Archive for June, 2018


Depict ’17 Winner Alejandra M. Perrusquía talks about her film Vudú and the magic of Depict

We’re getting excited here at Depict HQ as there are only one week left until this year’s submission deadline (Mon 2 July – but you knew that already, right?).

Depict is Watershed’s free competition for tiny films and each year we’re inundated with fantastic entries from around the world, all 90 seconds long or less. Submissions span every genre and style of filmmaking and come from people at all levels in their careers (or hobbies) and from all over the world. We remain immensely proud of the filmmakers who have entered and found their way onto every year’s shortlist, and subsequently go on to do amazing things – we also love staying in touch with them and finding out what they’re getting up to now.

Mexican director Alejandra M. Perrusquía won the Main Depict Award last year with her stylish, 1970’s-set World Cup comedy Vudú. All we can say is the black magic finally seems to be working given the Mexican football team’s impressive performances so far in this year’s World Cup in Russia! As well as the main award Alejandra received £1,500 cash prize and a lifetime membership to our friends at Shooting People after our Jury judged Vudú to be “the most complete film” of last year’s entrants, “with its seductive colour palette and stylised mise-en-scene.”

Last week we caught up with Alejandra to chat to her about making her winning film and hear her advice for anyone applying for this year’s competition.

Can you describe your winning Depict film for us and how you came up with the idea?

My film Vudú is about a mother and her three young children, who gather to practise voodoo, in order to make their national football team win a World Cup match. It’s actually very funny because it is a true story. My grandmother did that once with my mother and uncles, as a fun game, (with no witchcraft involved, of course) and it obviously didn’t work. But after all these years, they still remember fondly that story and laugh at it. When I heard it, I thought it would be a wonderful idea for a short film, and thought it would be funny, if done properly.

What drew you to the Depict 90 second format?

Because of the story I wanted to tell, and its structure and pace, I knew it had to be very short. Originally it was going to be a two-minutes short, but then, while browsing online, I stumbled onto DepicT!, and decided to cut my script short, so I could participate. Since it was such a short time to tell a story, the first challenge I encountered was knowing how to get the audience’s attention. I decided that, in order to make it memorable, the film had to be visually attractive, and it had to have a plot twist at the ending. So I started out from there.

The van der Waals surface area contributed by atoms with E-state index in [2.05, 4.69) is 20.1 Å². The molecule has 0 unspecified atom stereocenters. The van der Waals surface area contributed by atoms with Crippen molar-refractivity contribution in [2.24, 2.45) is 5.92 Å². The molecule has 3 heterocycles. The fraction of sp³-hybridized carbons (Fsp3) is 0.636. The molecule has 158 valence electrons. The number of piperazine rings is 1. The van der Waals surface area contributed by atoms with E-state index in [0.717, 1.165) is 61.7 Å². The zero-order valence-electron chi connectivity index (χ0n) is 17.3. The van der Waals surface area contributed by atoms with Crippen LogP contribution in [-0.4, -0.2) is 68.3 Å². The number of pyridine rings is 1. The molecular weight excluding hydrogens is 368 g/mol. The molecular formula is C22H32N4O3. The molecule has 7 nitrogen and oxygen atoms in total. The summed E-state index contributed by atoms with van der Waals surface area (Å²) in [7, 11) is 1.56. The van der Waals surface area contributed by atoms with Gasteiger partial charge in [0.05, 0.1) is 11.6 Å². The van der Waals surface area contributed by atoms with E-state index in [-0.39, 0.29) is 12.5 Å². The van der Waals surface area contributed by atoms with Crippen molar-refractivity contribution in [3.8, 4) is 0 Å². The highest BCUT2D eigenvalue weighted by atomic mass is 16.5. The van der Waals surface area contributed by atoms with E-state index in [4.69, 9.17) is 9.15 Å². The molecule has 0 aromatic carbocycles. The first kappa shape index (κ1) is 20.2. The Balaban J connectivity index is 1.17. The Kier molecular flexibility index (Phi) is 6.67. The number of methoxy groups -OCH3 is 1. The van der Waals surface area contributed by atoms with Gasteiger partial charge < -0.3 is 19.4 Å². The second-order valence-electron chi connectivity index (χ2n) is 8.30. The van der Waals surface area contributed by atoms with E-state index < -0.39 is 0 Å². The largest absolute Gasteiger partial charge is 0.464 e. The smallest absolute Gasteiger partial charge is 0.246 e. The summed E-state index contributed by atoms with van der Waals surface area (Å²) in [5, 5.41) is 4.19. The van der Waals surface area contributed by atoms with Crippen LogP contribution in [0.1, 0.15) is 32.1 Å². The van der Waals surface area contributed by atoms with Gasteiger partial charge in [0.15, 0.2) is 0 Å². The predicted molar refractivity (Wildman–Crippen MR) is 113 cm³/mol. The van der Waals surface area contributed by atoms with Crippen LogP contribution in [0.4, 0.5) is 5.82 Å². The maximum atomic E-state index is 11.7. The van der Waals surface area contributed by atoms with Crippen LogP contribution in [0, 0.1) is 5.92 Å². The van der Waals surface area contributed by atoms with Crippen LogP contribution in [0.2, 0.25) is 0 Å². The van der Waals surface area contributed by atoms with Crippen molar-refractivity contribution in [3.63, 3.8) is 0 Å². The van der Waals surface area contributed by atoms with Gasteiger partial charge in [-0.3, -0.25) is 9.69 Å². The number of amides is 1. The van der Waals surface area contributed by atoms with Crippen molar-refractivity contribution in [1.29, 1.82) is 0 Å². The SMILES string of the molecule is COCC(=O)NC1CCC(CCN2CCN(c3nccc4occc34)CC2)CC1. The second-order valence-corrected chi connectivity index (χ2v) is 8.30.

How did you find the making of your Depict film?

It was very fun. I had a fantastic crew, and we filmed it in about 5 hours. I was very nervous, as I hadn’t worked with children before, but I found out that by talking to them as a friend, and not as a director, it was easier to work with them.

What was your level of experience before submitting to Depict?

The film was my graduation film. I had no professional experience, but some practise, and a couple of shorts I did for different classes.

What have you been up to since your Depict success? Where did the competition take you?

I’ve been working on a couple of films in the art department, which is one of my passions, and I’ve been writing another short, which I hope I can film next year. I have recently received emails from a couple of film festivals who are interested Vudú, which is fantastic, as it means it’s being watched and it’s getting attention.

Can you sum up why Depict is important to emerging filmmakers?

Depict is a wonderful way to get your work seen. It’s a great opportunity for new filmmakers to get their films seen by people who work in the industry, and in some cases, like mine, by people from another country. As a Mexican, it was amazing to realise that my film was not only understood, but also appreciated in the UK. The jury is also one of the reasons I loved being in Depict, as the special guest was the cinematographer Seamus McGarvey, who shot one of my favourite scenes, the tracking shot in Atonement, which was also one of the main reasons I decided to study filmmaking, so it was great and exciting to know that he was part of the jury.

What would be your top three tips for this year’s Depict entrants?

1) Think of a simple story; you only have 90 seconds to tell it, so it has to be straightforward.

2) Be creative. It’s not what you tell, but how you tell it, what will make your film different.

3) Finding a great crew is important. Filmmaking is teamwork and having people who like each other is crucial for a good workflow.

Check out Alejandra’s winning Depict film here….


Depict ’18 is open for entries until Mon 2 July 2017. We accept films from people at any level in their career or education, from anywhere around the world, and in any genre. Our only rule is that it has to be 90 seconds long or less. There’s up to £2,500 in prize money to be won plus loads of development opportunities, including mentoring from industry professionals and invaluable exposure at Encounters Short Film and Animation Festival. Good luck!